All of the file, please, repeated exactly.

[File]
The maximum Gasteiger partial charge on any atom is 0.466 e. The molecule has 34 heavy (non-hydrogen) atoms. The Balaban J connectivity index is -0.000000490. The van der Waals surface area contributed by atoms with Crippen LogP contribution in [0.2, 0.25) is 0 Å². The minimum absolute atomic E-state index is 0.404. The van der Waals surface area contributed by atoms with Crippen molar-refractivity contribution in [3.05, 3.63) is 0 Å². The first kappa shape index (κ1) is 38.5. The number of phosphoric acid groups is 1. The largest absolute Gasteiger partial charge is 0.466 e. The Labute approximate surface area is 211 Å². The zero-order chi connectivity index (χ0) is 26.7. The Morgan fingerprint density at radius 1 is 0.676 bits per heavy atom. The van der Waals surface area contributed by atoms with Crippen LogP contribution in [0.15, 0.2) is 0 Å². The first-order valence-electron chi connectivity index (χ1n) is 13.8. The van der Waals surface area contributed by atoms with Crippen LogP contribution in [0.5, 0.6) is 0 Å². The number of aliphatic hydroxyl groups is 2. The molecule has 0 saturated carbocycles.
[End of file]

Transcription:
The maximum Gasteiger partial charge on any atom is 0.466 e. The molecule has 34 heavy (non-hydrogen) atoms. The Balaban J connectivity index is -0.000000490. The van der Waals surface area contributed by atoms with Crippen LogP contribution in [0.2, 0.25) is 0 Å². The minimum absolute atomic E-state index is 0.404. The van der Waals surface area contributed by atoms with Crippen molar-refractivity contribution in [3.05, 3.63) is 0 Å². The first kappa shape index (κ1) is 38.5. The number of phosphoric acid groups is 1. The largest absolute Gasteiger partial charge is 0.466 e. The Labute approximate surface area is 211 Å². The zero-order chi connectivity index (χ0) is 26.7. The Morgan fingerprint density at radius 1 is 0.676 bits per heavy atom. The van der Waals surface area contributed by atoms with Crippen LogP contribution in [0.15, 0.2) is 0 Å². The first-order valence-electron chi connectivity index (χ1n) is 13.8. The van der Waals surface area contributed by atoms with Crippen LogP contribution in [0.5, 0.6) is 0 Å². The number of aliphatic hydroxyl groups is 2. The molecule has 0 saturated carbocycles.